Every business owner I know wishes that all team members were leaders, to proactively tackle the challenges of growth, interact effectively with customers on their needs, and eventually step into your role.
In fact, our natural human tendency is to see all team members as followers, or to continually view them as they appeared on the day they joined the business. My objective as a business adviser is to incent you to take a fresh look at everyone on a regular basis, and recognize the behaviors of team members who are beginning to display the leadership attributes you need:
1. Look for a commitment and ability to deliver results.
Most often this means a focus on the objectives of the business as a whole, and taking the initiative to drive results, rather than just work hard. You need to look for higher team collaboration and productivity around this hidden leader, as well as high individual performance.
Effective collaboration with other people, as well as leadership, requires a high level of emotional intelligence, which is the ability to understand, interpret, and respond to the emotions of others. Some people have a high IQ, but can't leverage that into leadership.
2. Focus on team members who develop relationships.
I'm not talking about the social butterflies, but people who always seem to engage with the right people to help get the job done, both upward and downward. These people are never hesitant to give credit to others, and thrive by delivering win-win solutions, rather than win-lose outcomes.
Relationships outside your business can be just as valuable as relationships within. The best potential leaders are always seeking new connections at industry conferences, in community relations, and by communicating with key customers and influencers.
3. Notice people who always take a customer perspective.
Many people on your team will seem to focus on internal processes, or are willing to take shortcuts to optimize costs and profits. You need leaders who focus on delivering value to the market and dealing with competitors, addressing customer and competitive needs now and in the long term.
It's no secret today that customers are more demanding than ever. In addition to good customer service, they are now expecting a total memorable experience, from quality to shopping and delivery. No team member leader can afford to ignore customer views.
4. Recognize those with consistent individual integrity.
Your team members with high integrity demonstrate sound moral and ethical principles and always do the right thing, no matter who's watching. Of course, that assumes that you nurture a culture that rewards integrity. Look for team members who learn from their mistakes and don't blame others.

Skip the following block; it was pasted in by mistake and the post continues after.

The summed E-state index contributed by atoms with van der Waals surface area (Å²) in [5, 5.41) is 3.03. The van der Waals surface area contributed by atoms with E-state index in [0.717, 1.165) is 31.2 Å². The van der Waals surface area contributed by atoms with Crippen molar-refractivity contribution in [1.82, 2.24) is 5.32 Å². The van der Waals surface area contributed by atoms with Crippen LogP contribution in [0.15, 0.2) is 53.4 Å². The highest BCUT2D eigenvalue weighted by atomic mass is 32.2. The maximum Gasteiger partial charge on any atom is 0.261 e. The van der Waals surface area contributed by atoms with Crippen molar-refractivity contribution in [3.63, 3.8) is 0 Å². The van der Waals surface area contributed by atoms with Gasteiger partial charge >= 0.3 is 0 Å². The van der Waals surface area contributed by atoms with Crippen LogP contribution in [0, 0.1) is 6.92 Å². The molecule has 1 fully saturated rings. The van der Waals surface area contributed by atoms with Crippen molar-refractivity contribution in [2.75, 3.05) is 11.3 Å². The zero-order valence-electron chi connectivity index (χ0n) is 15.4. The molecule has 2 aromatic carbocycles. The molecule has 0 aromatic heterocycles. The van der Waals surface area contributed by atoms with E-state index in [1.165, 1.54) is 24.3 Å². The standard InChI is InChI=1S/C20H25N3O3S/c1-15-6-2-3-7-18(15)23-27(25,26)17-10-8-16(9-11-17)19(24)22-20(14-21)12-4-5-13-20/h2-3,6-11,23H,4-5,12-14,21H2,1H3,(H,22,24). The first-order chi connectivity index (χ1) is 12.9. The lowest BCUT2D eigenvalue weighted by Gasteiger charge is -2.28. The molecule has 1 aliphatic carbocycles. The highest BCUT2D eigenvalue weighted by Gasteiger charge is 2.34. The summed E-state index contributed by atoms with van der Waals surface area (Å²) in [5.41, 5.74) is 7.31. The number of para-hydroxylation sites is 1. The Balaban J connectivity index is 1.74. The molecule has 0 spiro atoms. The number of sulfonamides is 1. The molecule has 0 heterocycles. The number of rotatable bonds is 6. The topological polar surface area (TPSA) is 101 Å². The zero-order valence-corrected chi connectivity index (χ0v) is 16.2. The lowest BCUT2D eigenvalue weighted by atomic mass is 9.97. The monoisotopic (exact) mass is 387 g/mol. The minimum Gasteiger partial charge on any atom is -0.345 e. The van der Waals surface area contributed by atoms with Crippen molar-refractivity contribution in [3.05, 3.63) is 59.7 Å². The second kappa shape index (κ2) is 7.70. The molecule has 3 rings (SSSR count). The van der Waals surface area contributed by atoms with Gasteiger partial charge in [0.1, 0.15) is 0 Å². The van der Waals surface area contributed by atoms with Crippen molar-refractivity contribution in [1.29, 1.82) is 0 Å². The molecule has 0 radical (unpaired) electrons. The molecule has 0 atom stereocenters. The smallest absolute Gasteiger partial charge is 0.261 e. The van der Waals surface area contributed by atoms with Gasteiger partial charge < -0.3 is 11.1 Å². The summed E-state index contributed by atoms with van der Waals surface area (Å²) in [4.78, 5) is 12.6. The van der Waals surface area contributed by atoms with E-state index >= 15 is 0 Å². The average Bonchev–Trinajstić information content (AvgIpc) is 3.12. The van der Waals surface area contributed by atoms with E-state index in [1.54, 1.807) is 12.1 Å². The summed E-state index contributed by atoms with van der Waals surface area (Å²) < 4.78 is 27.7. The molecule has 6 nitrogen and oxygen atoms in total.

Team members with integrity are people you can trust. Look around you, to single out for leadership opportunities those key people whom you give your toughest challenges, with confidence that they will resolve them without embarrassing either you or the business.
5. Increase your individual communication practices.
You won't recognize hidden leaders by observation alone. You need to be proactive in regularly communicating to team members one-on-one, understanding their needs and aspirations, and making sure they understand your strategy and goals. Mentoring and coaching are also important.
6. Foster a culture that rewards risk taking and innovation.
By default, most team members hesitate to take the risks of leadership, because of fear of your penalties or lack of support. You need to be positive about the need for constant change and innovation in your business, support their efforts, and reward people for all initiatives and learning.
7. Increase your delegation and review practices.
In my experience, business managers who have the most trouble finding hidden leaders are ones who are reluctant to delegate real responsibility to others, and insist on micromanaging. You have to be the role model for leadership and delegation, and let your people learn to deal with issues themselves.
You may be the single leader who initiated your business or organization, but you will find that many more leaders are required to keep it healthy and growing. Thus a key part of every leader's job is finding and nurturing those hidden leaders in every organization, and recruiting new ones from the outside. You can't be successful in your business long term, or career, without this task.